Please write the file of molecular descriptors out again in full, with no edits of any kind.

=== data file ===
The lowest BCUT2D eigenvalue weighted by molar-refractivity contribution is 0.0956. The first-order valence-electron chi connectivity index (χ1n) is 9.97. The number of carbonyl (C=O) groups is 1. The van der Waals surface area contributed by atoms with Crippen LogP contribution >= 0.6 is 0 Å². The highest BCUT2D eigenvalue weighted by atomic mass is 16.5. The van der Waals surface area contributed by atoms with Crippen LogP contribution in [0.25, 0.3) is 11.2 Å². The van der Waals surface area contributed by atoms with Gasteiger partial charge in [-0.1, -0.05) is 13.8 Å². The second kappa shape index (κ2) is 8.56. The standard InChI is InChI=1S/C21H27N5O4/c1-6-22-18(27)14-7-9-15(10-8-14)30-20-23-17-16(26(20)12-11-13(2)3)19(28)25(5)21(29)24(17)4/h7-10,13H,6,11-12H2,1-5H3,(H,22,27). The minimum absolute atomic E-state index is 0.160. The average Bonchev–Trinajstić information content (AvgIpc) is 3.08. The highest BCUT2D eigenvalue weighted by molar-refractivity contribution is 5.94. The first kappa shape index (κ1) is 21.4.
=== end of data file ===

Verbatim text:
The lowest BCUT2D eigenvalue weighted by molar-refractivity contribution is 0.0956. The first-order valence-electron chi connectivity index (χ1n) is 9.97. The number of carbonyl (C=O) groups is 1. The van der Waals surface area contributed by atoms with Crippen LogP contribution >= 0.6 is 0 Å². The highest BCUT2D eigenvalue weighted by atomic mass is 16.5. The van der Waals surface area contributed by atoms with Crippen LogP contribution in [0.25, 0.3) is 11.2 Å². The van der Waals surface area contributed by atoms with Gasteiger partial charge in [-0.1, -0.05) is 13.8 Å². The second kappa shape index (κ2) is 8.56. The standard InChI is InChI=1S/C21H27N5O4/c1-6-22-18(27)14-7-9-15(10-8-14)30-20-23-17-16(26(20)12-11-13(2)3)19(28)25(5)21(29)24(17)4/h7-10,13H,6,11-12H2,1-5H3,(H,22,27). The minimum absolute atomic E-state index is 0.160. The average Bonchev–Trinajstić information content (AvgIpc) is 3.08. The highest BCUT2D eigenvalue weighted by molar-refractivity contribution is 5.94. The first kappa shape index (κ1) is 21.4.